Happy NOT New Year!
Sara Ibrahim, 31-12-2009
An Egyptian offer to allow 100 out of 1,362 supporters into the Gaza strip was set on Wednesday. Yet, it was rejected by the organizers of the Gaza Freedom March.
After being refused to enter Gaza, or even travel to Al Arich and Rafah on the border, 38 of the marchers tried to get to Al Arish on their own, but 30 were put under house arrest in their hotel and 8 were detained at one of the stations.
Vigils staging at the United Nations, the journalists' syndicate, the U.S embassy and the Kasr Al Nil Bridge over the Nile, were treated with violence.
"Allowing only 100 delegates into Gaza gives the Egyptian government a photo-up and the chance to say we allowed people through", said Bassem Omar, a Canadian protester.
This decision didn't stop the activists left behind in Cairo from continuing their protests.
"Our group will continue working to get all the 1,362 marchers into Gaza as one step towards the ultimate goal for the complete end of the siege and the liberation of Palestine", said Ziyaad Lunat a member of the march's Coordinating Committee in a statement.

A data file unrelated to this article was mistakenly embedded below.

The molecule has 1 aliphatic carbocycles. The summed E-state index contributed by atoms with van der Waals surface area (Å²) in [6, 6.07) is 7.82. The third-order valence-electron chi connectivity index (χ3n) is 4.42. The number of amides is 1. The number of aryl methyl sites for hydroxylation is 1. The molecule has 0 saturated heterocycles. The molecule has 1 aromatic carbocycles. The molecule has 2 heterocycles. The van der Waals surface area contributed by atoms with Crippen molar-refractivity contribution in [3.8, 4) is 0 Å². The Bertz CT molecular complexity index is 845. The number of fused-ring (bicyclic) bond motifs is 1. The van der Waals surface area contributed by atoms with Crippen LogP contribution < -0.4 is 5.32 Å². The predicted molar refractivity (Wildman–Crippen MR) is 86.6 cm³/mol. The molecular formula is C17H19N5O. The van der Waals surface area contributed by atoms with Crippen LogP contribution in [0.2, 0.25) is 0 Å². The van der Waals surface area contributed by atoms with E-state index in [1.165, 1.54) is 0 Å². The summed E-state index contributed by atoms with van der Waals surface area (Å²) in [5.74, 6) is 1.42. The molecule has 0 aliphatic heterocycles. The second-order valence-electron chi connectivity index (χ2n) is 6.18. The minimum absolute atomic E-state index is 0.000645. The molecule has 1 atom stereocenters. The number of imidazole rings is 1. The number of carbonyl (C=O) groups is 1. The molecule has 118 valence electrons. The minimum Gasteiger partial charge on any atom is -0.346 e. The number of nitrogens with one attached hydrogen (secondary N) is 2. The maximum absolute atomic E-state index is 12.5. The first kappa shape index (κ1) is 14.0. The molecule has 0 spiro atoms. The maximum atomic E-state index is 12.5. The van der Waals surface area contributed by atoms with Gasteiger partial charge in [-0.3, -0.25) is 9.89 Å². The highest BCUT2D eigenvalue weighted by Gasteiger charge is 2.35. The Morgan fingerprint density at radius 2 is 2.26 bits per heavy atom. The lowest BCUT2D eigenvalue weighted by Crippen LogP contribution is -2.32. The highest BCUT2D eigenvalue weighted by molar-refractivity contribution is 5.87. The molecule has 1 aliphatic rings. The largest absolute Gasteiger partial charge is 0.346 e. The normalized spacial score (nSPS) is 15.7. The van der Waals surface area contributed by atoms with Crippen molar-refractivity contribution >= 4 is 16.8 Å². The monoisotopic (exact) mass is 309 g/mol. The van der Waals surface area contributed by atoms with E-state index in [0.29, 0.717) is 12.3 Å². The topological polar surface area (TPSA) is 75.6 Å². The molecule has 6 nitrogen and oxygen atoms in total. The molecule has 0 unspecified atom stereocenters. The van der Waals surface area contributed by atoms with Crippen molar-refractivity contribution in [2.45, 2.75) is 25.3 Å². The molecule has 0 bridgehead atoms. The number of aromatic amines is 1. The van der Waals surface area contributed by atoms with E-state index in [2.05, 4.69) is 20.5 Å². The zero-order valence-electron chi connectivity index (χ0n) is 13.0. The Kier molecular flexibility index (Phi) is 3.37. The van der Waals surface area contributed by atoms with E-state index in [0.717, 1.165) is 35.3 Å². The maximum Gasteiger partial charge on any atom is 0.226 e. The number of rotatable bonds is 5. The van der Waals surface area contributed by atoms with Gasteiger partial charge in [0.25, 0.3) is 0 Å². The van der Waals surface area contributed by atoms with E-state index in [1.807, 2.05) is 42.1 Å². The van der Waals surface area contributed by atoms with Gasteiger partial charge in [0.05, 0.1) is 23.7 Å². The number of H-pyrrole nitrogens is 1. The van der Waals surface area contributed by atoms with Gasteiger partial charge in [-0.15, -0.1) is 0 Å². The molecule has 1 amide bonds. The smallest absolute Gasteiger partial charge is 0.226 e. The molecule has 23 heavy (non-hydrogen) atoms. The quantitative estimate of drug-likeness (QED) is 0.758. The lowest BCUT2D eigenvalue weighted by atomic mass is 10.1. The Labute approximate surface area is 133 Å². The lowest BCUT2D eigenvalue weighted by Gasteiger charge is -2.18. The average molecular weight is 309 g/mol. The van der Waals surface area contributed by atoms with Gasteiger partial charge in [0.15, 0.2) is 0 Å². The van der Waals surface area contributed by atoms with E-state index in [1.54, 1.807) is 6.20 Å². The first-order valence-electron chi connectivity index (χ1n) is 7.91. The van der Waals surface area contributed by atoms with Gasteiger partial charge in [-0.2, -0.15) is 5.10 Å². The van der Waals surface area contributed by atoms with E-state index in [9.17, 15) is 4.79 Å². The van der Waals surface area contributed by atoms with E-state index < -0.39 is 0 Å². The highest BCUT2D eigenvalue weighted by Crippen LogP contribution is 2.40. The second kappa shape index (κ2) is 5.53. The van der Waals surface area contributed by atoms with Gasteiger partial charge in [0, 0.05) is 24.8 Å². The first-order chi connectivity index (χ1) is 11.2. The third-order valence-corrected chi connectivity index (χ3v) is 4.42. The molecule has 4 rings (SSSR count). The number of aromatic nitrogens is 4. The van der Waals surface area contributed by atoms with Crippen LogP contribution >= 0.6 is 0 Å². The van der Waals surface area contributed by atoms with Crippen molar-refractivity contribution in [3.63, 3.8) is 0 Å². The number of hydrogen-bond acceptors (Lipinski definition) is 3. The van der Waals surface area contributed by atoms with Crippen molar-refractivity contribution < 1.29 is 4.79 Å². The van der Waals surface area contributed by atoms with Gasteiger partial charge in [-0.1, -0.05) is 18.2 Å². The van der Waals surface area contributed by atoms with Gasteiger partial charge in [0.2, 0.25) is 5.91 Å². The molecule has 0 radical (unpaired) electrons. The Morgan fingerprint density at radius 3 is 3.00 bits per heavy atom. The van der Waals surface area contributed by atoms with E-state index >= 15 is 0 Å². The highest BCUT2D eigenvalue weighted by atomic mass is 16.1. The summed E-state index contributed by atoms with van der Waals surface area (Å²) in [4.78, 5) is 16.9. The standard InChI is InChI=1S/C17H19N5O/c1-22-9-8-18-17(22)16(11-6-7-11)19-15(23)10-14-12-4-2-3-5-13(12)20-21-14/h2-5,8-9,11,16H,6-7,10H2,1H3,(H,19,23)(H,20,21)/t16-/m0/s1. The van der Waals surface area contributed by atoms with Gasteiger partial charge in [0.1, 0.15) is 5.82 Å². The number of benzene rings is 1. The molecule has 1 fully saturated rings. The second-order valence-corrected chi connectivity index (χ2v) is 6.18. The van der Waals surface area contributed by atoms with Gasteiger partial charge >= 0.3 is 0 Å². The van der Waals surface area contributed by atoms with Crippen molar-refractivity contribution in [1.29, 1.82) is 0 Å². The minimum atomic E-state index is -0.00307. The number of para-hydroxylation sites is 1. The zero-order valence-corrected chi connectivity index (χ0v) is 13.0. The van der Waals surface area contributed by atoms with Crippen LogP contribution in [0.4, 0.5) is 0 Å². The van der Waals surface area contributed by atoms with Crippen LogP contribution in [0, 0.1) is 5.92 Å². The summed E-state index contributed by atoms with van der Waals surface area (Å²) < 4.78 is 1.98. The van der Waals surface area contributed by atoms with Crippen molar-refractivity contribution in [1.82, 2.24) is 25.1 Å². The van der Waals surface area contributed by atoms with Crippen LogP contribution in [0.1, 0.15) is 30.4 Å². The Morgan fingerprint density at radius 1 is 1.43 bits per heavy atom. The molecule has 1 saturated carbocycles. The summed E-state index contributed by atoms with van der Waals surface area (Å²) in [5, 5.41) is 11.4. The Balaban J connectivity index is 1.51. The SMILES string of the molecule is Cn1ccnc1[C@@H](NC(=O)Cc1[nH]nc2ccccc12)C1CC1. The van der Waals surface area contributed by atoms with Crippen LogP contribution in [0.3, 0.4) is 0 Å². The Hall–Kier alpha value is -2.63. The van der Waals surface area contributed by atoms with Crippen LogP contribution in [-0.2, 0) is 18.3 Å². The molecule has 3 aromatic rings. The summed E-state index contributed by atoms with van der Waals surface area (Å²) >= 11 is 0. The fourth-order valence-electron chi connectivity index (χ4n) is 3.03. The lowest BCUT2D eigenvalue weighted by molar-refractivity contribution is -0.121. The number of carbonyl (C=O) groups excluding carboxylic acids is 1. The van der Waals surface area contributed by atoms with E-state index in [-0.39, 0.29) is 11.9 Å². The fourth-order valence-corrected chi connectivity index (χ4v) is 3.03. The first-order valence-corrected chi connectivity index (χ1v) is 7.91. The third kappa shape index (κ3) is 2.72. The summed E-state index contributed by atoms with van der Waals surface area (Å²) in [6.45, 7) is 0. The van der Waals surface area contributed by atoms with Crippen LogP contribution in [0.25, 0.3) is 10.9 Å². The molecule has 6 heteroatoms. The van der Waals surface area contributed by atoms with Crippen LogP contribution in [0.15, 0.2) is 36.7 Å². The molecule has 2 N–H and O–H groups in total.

The march is scheduled to take place today; they will walk the 41 kilometres from the southern end of Gaza at the Rafah crossing to the northern end at "Israel's" Erez crossing.
Although some totally rejected the Egyptian government offer, some considered it to be a partial victory.
"It shows that mass pressure has an effect", said Medea Benjamin, an American activist and one of the March's organizers.
The Egyptian government defended this action as a right to secure its border, claiming that the increased security at the border is necessary for maintaining its sovereignty and national security.
Meanwhile, last week, Egypt didn't allow an aid convoy led by British MP George Galloway to enter Egypt through the Nuweiba port on the Gulf of Aqaba.
The humanitarian convoy to the Gaza strip has become stuck in Jordan, along with 500 people, 210 vehicles, and hundreds of tons of aid which is desperately needed in Gaza.
Galloway called it a very complex situation, adding: "We don't yet know exactly what tactics we will follow. That would depend on the diplomatic situation, but one thing we are not going to do is run away."
In a letter sent to the Egyptian president, Galloway said that the Egyptian denial is a harassment of Gaza's residents. The letter received the following reply from a spokesman of the Foreign Ministry:" No convoy is going to dictate Egypt's decision on this matter."
Christmas wasn't quite Merry for the protesters of the Gaza Freedom March. Let's see how the New Year's Eve will turn out to be.